Whilst there is an abundance of literature data concerned with the oral bioavailability of flavonoids from different sources, and a number of reports describing the effects of food macro-components such as protein, fat and fibre on bioavailability, very little is known of how an apple matrix affects the absorption of apple flavanols. There are a number of possible reasons why the bioavailability of apple epicatechin is reduced in the presence of the whole apple matrix, including: (i) Reduced bioaccessibility due to binding of epicatechin to apple fibre or entrapment of epicatechin within intact cells; (ii) the increased viscosity of the bolus caused by the apple pectin (iii) reduced rates of epicatechin uptake by enterocytes due to competition for enterocyte phase-2 metabolising enzymes from other polyphenols (e.g. quercetin, phloretin, chlorogenic acid) that serves to increase the intracellular epicatechin concentration and reduce the lumen-cellular epicatechin concentration gradient that drives passive diffusion; (iv) decreased rates of basolateral (serosal) efflux of epicatechin conjugates (=reduced absorption) due to competition from other polyphenols for enterocyte efflux transporters; (v) increased rates of apical (luminal) efflux of epicatechin conjugates (=reduced absorption) due to activation of apical membrane efflux transporters.

In addition to being a rich source of dietary polyphenols, apples contain a mixture of other nutritional components including protein, carbohydrates and fibre (largely pectin). These non-phenolic components may contribute to the health benefits of consuming apples (e.g. by improving gut transit times or changing the composition of the gut flora), but they may also influence the bioavailability of the phenolics. It was previously reported that concurrent ingestion of sugars or a carbohydrate-rich food (bread) enhanced cocoa flavanol absorption [15]; the authors proposed that the observed effects on flavanol absorption might be mediated by a carbohydrate-specific effect on gut physiology or a yet unidentified sugar-flavanol transporter. In contrast, no effect of lipid or protein-rich meals was observed on the absorption of cocoa flavanols [15]. Pectin may modify intestinal structure [25] and delay gastric transit times [26, 27]. For subjects in our study, the mean time taken to reach maximum plasma concentration of epicatechin was significantly longer after ingestion of the whole apple puree compared with the equivalent dose of epicatechin fed as an apple-extract supplemented beverage (lacking apple macro-components). Given the propensity for pectin to interfere with absorption, and taking into account that the pectin content in the apple puree fed to subjects in our study was relatively high (approx. 17g/100g), it would be reasonable to assume that the pectin component of the whole apple product was, at least to some extent, responsible for the observed increased Tmax and decrease in epicatechin bioavailability. Few studies to date have directly investigated the effects of pectin on flavonoid bioavailability but Nishijima et al. have reported that chronic consumption of apple pectin enhances the intestinal absorption of the flavonol quercetin in rats [25]. However, since there was no effect on the Tmax of plasma quercetin, the authors concluded that this effect was likely to be the result of biological changes induced by the pectin (i.e. improved nutrient transport efficiency, and/or changes in the absorptive capacity of the small intestine) rather than physico-chemical interactions between quercetin and the pectin.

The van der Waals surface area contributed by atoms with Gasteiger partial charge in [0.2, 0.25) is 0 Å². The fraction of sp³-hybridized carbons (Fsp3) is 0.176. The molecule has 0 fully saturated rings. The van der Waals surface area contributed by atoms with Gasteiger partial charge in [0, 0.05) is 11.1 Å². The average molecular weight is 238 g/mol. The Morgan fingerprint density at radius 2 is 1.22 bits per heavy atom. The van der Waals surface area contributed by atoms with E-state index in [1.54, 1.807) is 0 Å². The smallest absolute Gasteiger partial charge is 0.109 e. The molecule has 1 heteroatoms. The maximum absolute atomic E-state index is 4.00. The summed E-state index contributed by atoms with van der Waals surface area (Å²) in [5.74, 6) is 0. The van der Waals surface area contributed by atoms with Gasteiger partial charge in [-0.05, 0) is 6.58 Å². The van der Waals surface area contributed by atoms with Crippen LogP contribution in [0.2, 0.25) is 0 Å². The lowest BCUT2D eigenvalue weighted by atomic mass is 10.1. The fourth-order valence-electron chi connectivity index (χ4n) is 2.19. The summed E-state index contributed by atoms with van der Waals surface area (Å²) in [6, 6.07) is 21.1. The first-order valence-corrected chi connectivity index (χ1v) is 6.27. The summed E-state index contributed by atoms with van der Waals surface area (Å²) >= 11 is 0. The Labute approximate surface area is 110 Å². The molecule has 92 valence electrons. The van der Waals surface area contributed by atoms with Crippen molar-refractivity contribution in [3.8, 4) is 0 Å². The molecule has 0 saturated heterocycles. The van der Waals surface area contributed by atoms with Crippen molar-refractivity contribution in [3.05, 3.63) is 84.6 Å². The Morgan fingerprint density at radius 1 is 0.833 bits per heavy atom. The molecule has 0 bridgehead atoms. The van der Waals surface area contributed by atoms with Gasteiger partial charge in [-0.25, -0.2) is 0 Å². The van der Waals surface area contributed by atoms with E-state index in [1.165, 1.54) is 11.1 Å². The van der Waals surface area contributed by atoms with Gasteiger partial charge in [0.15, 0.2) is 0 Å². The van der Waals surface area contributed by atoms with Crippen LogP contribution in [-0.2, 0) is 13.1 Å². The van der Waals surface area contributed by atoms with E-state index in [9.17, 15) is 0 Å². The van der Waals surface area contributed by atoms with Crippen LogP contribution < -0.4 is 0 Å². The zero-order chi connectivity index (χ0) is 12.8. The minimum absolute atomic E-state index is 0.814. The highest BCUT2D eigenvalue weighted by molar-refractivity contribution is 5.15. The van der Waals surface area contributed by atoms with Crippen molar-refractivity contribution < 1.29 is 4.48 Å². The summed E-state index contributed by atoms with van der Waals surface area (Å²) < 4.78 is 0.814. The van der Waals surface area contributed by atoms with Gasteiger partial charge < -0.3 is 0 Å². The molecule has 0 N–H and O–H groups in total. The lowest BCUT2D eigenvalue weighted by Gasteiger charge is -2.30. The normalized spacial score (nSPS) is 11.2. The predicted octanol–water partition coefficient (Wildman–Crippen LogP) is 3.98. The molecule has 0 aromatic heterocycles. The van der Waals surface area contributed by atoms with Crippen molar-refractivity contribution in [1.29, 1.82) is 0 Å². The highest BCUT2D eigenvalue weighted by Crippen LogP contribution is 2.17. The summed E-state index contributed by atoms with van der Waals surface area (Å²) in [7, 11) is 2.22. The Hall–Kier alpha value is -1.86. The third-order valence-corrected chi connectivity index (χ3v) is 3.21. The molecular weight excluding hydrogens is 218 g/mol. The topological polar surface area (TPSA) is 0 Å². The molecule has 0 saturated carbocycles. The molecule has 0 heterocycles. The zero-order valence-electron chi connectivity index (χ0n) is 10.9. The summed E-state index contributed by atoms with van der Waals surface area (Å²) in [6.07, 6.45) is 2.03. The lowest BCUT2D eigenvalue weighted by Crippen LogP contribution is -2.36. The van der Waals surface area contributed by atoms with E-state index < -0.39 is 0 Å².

The whole apple puree used in the study described here contained significant quantities of quercetin and phloretin glycosides, and chlorogenic acid whereas the flavanol-rich extract contained substantially lower quantities of phloretin glycosides and chlorogenic acid, but similar quantities of quercetin glycosides (see section 'Extraction and analysis of the apple test products'). Once the quercetin gluco- and galacto-sides and the phloretin glucosides have been hydrolysed by luminal lactase phloridzin hydrolase [28] and/or cytosylic β-glucosidase [29], and the chlorogenic acid (caffeoyl-quinate esters) by intestinal esterases [30], they would diffuse into the small intestinal enterocytes and become conjugated with sulfate and/or glucuronic acid. It is therefore likely that quercetin, phloretin and caffeic acid present in the whole apple competed with epicatechin for enterocyte phase-2 conjugating enzymes and efflux transporters. The expected effect would be to reduce the rate of absorption of epicatechin in the puree compared to the extract supplemented beverage, which is consistent with what we observed in this study (∼40% reduction in AUC0–24h after ingestion of apple puree compared with the same dose beverage). Previously, Silberberg et al. [31] reported that after supplementing rats an equal dose of quercetin and catechin in combination or alone, a significant decrease in plasma concentrations of both quercetin and catechin was observed when they were ingested together, compared with plasma concentrations obtained when the flavonoids were ingested separately.